A moving moment during Tuesday’s State of the Union address came when a military wife and her two young children were reunited with their soldier, just home from war. The reunion was a surprise for the mother and her children, and for the audience. Members of Congress cheered for three minutes and eight seconds of pure, bipartisan joy. I was happy for the family, of course. But I also felt nervous.
I’ve been a military spouse for 17 years. I know reunions very well; they are a tangle of sometimes conflicting emotions. Can I tell you what a military reunion is like for the person at home?
You wait. For weeks, you wait. The reunion date shifts. It’s a moving target. You get your hopes up, and then flights get canceled. You pray that he will just get out of the war zone. You bargain. You want him home as soon as possible, but you don’t mind him getting stuck for a month in Germany, or Ireland, or Dubai, just so long as he’s not somewhere with rocket attacks and IEDs. You add an extra week, maybe two, to the calendar your kids use to count down the days, so they won’t get their minds stuck on a certain date.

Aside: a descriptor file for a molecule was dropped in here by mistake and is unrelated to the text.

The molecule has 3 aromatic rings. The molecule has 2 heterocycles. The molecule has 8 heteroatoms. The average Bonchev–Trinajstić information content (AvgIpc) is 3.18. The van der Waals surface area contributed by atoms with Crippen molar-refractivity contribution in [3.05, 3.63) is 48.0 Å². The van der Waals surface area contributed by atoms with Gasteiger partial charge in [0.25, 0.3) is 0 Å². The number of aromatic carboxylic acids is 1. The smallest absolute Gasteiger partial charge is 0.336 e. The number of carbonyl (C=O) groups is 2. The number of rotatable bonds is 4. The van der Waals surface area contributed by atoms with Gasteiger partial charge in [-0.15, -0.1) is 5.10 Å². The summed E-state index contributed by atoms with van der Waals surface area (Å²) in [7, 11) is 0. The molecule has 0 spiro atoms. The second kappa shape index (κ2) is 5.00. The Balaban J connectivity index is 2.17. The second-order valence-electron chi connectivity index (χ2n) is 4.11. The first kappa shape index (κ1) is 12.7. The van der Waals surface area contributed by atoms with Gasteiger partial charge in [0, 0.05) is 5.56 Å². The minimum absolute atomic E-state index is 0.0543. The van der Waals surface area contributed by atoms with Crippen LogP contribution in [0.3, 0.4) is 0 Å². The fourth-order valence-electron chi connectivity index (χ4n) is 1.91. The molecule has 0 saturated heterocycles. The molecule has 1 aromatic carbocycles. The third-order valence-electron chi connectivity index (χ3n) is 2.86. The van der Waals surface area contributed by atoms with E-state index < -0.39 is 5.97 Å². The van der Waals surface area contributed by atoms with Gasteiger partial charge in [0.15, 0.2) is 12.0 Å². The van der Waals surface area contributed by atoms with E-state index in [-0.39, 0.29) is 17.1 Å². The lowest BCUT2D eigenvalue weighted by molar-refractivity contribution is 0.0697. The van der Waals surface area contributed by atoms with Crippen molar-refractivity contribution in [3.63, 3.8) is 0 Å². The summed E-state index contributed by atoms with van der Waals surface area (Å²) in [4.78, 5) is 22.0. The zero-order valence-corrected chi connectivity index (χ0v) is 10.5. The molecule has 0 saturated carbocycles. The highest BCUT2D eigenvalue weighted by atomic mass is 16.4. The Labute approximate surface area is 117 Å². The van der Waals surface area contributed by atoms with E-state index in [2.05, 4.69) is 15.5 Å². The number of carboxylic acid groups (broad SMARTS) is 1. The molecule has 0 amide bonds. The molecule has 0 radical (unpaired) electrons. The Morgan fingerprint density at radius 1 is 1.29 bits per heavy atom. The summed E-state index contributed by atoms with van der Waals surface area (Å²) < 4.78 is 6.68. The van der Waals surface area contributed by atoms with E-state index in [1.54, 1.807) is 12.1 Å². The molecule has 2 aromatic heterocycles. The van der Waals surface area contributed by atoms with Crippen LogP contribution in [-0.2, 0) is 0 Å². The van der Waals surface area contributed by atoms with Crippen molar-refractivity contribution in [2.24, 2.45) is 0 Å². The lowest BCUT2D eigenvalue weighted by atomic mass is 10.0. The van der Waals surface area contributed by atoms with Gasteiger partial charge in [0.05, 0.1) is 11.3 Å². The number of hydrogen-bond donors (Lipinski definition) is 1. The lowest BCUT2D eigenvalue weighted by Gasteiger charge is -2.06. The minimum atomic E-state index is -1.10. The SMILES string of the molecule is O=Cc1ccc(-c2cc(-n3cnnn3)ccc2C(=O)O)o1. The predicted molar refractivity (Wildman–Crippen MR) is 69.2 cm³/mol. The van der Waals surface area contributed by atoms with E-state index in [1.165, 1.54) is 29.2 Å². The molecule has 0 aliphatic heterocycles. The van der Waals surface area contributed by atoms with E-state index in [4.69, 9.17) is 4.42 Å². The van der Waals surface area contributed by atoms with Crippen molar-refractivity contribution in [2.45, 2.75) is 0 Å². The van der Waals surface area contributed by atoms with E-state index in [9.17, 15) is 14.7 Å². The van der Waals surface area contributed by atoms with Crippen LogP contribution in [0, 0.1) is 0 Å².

And then the day comes. He texts you that he’s flying out of the war zone. You’re so relieved, but you don’t let yourself hope, not yet. Your breath still catches. The base could still get rocketed. The enemy could still attack. Nothing is really okay until he’s out of the airspace, and even then, he’s on a plane, and planes crash. You can’t afford to be optimistic. Not yet.